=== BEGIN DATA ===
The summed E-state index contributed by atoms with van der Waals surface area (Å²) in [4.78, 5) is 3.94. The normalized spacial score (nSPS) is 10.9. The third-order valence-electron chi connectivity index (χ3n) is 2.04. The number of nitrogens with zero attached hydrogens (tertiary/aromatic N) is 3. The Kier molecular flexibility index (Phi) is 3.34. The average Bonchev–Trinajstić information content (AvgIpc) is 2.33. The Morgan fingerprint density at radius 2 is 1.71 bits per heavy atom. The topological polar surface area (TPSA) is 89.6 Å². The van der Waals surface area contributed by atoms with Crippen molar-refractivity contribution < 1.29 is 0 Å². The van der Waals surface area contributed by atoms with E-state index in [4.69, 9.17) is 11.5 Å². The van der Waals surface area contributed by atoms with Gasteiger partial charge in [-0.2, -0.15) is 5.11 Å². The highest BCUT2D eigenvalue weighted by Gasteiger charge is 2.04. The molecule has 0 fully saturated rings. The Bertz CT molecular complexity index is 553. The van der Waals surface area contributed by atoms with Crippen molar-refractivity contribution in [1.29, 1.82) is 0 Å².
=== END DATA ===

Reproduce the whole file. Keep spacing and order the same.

The summed E-state index contributed by atoms with van der Waals surface area (Å²) in [4.78, 5) is 3.94. The normalized spacial score (nSPS) is 10.9. The third-order valence-electron chi connectivity index (χ3n) is 2.04. The number of nitrogens with zero attached hydrogens (tertiary/aromatic N) is 3. The Kier molecular flexibility index (Phi) is 3.34. The average Bonchev–Trinajstić information content (AvgIpc) is 2.33. The Morgan fingerprint density at radius 2 is 1.71 bits per heavy atom. The topological polar surface area (TPSA) is 89.6 Å². The van der Waals surface area contributed by atoms with Crippen molar-refractivity contribution < 1.29 is 0 Å². The van der Waals surface area contributed by atoms with E-state index in [4.69, 9.17) is 11.5 Å². The van der Waals surface area contributed by atoms with Gasteiger partial charge in [-0.2, -0.15) is 5.11 Å². The highest BCUT2D eigenvalue weighted by Gasteiger charge is 2.04. The molecule has 0 fully saturated rings. The Bertz CT molecular complexity index is 553. The van der Waals surface area contributed by atoms with Crippen molar-refractivity contribution in [1.29, 1.82) is 0 Å².